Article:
At any rate, as I say in Darwinism and Nature’s Undeadness, the updated intuition we need to make sense of natural creativity of all kinds, including our designing of technology and our genes’ role in building us, is the intuition of nature’s undeadness. Anything which passes the anthropomorphist’s generous test of life is at best undead, given naturalistic metaphysics. There are no supernatural essences of personality or spiritual fragments of a transcendent plane. But given our preoccupation with social relations, we’ll model as intelligent anything that looks to us as though it’s following a plan. Thus, we model each other as having rational homunculi that control our bodies, and most people, being theists, interpret all of nature as following God’s plan; even atheists instinctively blame unseen gremlins, for example, when we meet with ill fortune. Again, the naïve way of looking at this generous way of interpreting natural order is the dualistic one, which is no longer tenable after the Darwinian revolution. Instead, we should interpret all living and nonliving things as neither alive nor dead in the naïve senses, but as blasphemously undead, as mere simulations of ideal, spiritual life; after all, even nonliving things, like DNA, stars, and galaxies perform a great deal of work, evolving, complexifying, and creating everything in nature. So according to the Darwinian intuition, life and death are unified in the concept of the undead, and that undeadness will seem enchanted to zombies like us who instinctively personify everything around us.
In this way, everything in the cosmos, both that which is naively thought to be living by way of being infused with a supernatural spirit, and that which is so thought to be spiritless and lifeless, can look alive by merely following its routine, like a zombie stumbling along as though anyone were at home in its brain. In particular, our machines will look like they follow our orders, and DNA and protein synthesis will look like they’re designed mechanisms that perform the function of building organisms. But there are no such orders or designs--at least, not in the way we naively assume. Instead, the source of natural order at both the micro and the meso levels is the monstrous and mysterious simulation of what we think of as planned work. Work is done everywhere, but there’s no spirit in charge. True, some work in the universe is done by brains, and here we do find emergent patterns of personal autonomy. But underlying the difference between the brain’s self-control and DNA’s lack of personhood is the monistic, naturalistic metaphysics which has become compulsory as a result of modern science, and according to this metaphysics, there’s no substantial difference between a brain and DNA with respect to their apparent vitality. Both work as undead automatons, although brains can tell themselves self-serving (or rather, self-creating) stories to keep their spirits up (or rather to pretend that they have spirits).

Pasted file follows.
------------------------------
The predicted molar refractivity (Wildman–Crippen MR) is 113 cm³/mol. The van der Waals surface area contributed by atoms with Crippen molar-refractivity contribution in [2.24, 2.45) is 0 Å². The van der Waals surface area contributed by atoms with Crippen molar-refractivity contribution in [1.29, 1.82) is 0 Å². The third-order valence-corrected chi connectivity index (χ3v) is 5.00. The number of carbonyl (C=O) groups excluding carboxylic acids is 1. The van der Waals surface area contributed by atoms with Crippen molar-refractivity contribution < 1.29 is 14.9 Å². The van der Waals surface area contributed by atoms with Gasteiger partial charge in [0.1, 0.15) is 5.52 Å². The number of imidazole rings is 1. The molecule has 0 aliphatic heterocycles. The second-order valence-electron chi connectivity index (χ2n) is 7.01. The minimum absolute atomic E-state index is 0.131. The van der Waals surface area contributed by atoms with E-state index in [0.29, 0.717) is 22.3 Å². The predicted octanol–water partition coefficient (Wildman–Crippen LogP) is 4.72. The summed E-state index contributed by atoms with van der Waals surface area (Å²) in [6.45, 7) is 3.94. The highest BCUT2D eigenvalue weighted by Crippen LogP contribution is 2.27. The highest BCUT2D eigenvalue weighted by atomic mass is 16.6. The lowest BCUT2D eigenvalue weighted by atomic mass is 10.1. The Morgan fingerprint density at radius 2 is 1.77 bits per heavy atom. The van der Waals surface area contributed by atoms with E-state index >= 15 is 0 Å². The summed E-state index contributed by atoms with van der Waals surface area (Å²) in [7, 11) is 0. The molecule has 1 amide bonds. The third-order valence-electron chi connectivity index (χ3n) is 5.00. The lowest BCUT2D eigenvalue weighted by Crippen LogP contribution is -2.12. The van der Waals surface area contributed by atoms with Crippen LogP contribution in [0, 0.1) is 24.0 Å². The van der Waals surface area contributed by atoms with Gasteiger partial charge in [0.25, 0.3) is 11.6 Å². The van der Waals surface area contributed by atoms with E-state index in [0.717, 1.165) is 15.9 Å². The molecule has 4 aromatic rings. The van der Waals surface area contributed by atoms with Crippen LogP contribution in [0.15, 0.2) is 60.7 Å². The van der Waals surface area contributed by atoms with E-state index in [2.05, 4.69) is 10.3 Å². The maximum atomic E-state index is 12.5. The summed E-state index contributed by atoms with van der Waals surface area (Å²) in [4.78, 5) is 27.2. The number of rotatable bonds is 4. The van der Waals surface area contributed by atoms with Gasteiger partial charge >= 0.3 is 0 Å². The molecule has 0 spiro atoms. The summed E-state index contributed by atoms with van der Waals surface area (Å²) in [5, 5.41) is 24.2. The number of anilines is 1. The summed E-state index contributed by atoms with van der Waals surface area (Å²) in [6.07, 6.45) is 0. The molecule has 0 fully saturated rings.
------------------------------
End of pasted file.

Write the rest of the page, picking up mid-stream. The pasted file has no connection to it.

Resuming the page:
The upshot of this is that while a human brain looks more alive than the proteins that build our bodies by receiving genetic messages, this is a matter merely of degree, not of metaphysical kind. Metaphysically, everything that participates in the natural order is undead, to some extent. With respect to The Matrix, this means that the genes have the same sort of “life” as our machines, the difference being that brains build our machines whereas no brain designs the genes. Still, if the genes and our machines are both undead, in that they pass the test of seeming to be fine-tuned and to work according to intentions, the movie’s narrative applies rather directly to our actual situation. Substitute the genes and the cellular assembly process for AI machines built by humans in the future, and you’ve still got the movie’s core idea: we’re programmed and misled by machines to serve their undead pseudo-interests.
Specifically, the Dawkinsian biologist says that our fundamental role is to serve as vessels for our genes. So in the Matrix, the machines use human bodies as batteries, while in biological reality our bodies are used as vehicles to store, defend, and propagate the microscopic machinery that sustains us. Moreover, in the movie the dormant humans are abused by the machines and forced into the dehumanizing, humiliating position of lying in a jelly-filled pod with tubes down their throats. In biological reality, the genes implant in us the instinct to procreate, which is to say, to assume various dehumanizing and humiliating postures involving organic jellies and tubes. The parallel, I trust, is clear.
Finally, there’s the matrix itself, the virtual reality of delusions that transfixes human slaves. In psychological reality, the brain produces a highly simplified model of its neural interactions, and we inhabit the space of that model; that is, we spontaneously apply naive concepts, anthropomorphizing each other and virtually anything else, projecting that model and reflexively retreating to it even after enlightening ourselves with respect to our true nature, by studying biology or psychology, for example. We’re trapped in that misleading view of ourselves, because our bodies are built--by our biomechanical overlords, no less--to adopt that naïve viewpoint. We wear blinders that focus us on completing tasks that aren’t even tasks in the ordinary sense, but are the end results of our genes’ undead wanderings.